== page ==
Written by Laura MacDonald, Director of Professional Learning, NCEA, [email protected]
“Have you ever thought about working in Catholic education? We’d love to have you here,” the principal mentioned. Caught off guard, the individual just laughed!
Despite her position on the school advisory committee, regular volunteering with the students of the school and love for staying back for morning prayer when dropping her daughters off, she had never really considered returning to teaching in a Catholic setting. She had left the classroom for public administration and solidified it when she donated all her teaching supplies to the school after they had been sitting in the garage for four years.
When sharing the conversation later with her husband, they both chuckled, especially considering the Catholic high school tuition payments they were soon to endure.
But the principal’s words lingered in her thoughts: “We’d love to have you here.”
There are countless stories of leaders who pursued their paths because someone took the time to recognize something in them…perhaps your story is one of them.
According to the National Standards and Benchmarks for Effective Catholic Elementary and Secondary Schools, Second Edition, Standard 5.3 and Standard 6.3, administrators have a responsibility to “ensure…continuity and sustainability through leadership successions,” and to oversee the development of personnel, recruitment, and professional growth of their staff (NSBECS 2023).
So, how do we inspire others to take on leadership roles? Here are three approaches to help shoulder the responsibility of nurturing future leaders.
1. Showcase the positive aspects of leadership to make it an attractive and compelling choice.
There are days when principals find themselves in complete disarray. When teachers remark, “I don’t envy you” or express relief at not having to deal with the challenges administrators face, it becomes evident that adjustments are needed. Instead of dwelling on complaints or emphasizing what is going wrong, principals should proactively seek solutions. Effectively communicating the strengths and virtues of leadership is not only crucial for fostering a constructive work environment but also for inspiring and motivating others to strive for excellence.
2. Take time to acknowledge when you see someone with leadership potential.
Recognize skills, initiative and positive influence.
“Have you ever thought of going into administration?”
“You have so much leadership potential the way you _______.”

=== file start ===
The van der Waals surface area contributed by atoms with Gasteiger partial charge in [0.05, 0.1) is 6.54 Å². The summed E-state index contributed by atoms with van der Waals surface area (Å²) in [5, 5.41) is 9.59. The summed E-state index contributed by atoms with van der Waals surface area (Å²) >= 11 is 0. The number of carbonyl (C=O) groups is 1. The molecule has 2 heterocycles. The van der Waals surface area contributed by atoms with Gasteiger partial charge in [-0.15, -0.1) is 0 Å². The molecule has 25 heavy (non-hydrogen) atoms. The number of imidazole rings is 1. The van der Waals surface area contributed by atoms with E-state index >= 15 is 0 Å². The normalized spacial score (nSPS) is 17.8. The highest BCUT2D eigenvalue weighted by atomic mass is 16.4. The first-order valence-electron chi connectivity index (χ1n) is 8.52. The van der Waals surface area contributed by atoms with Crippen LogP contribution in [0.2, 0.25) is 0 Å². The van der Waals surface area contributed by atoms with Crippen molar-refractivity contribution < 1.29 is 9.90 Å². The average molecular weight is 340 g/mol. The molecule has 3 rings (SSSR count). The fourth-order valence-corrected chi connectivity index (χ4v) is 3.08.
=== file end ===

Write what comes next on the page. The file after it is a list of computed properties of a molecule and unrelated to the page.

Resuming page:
“Thank you for assisting with that behavior incident today; you are a natural with _______.”
“I appreciate your willingness to step up and lead your colleagues in such a positive way. “
3. Nurture leadership potential and help build confidence in future leaders.*
Offer opportunities for growth through small leadership tasks and projects. Encourage aspiring administrators to actively pursue professional development and network with other leaders. These endeavors will not only enhance their current roles but also lay the groundwork for successful leadership in the future.
After weeks of discernment and a family meeting, the decision was reached; she was given one year to explore Catholic education. Almost two decades have passed since she, or rather, I, changed my path. I am grateful for the gentle hand that tapped my shoulder.
Let’s actively recruit strong leaders in our schools. Regardless of whether your response is a chuckle, a shrug, or the occasional cold shoulder, keep tapping.
My Dear Lord:
Please use me to plant Your seeds of seeking future leaders in our Catholic schools. Please help me to lead by example, recognize strengths in others and nurture the confidence in those I serve. May I never tire of these responsibilities and may I always take great joy in serving You and building Your Kingdom in every way I can.
Tap, you’re it!
NCEA presents a New and Aspiring Principal Leadership Series, a professional development series specifically crafted for new and aspiring principals with time to learn and network with other new and aspiring principals. To learn more and register, click this link.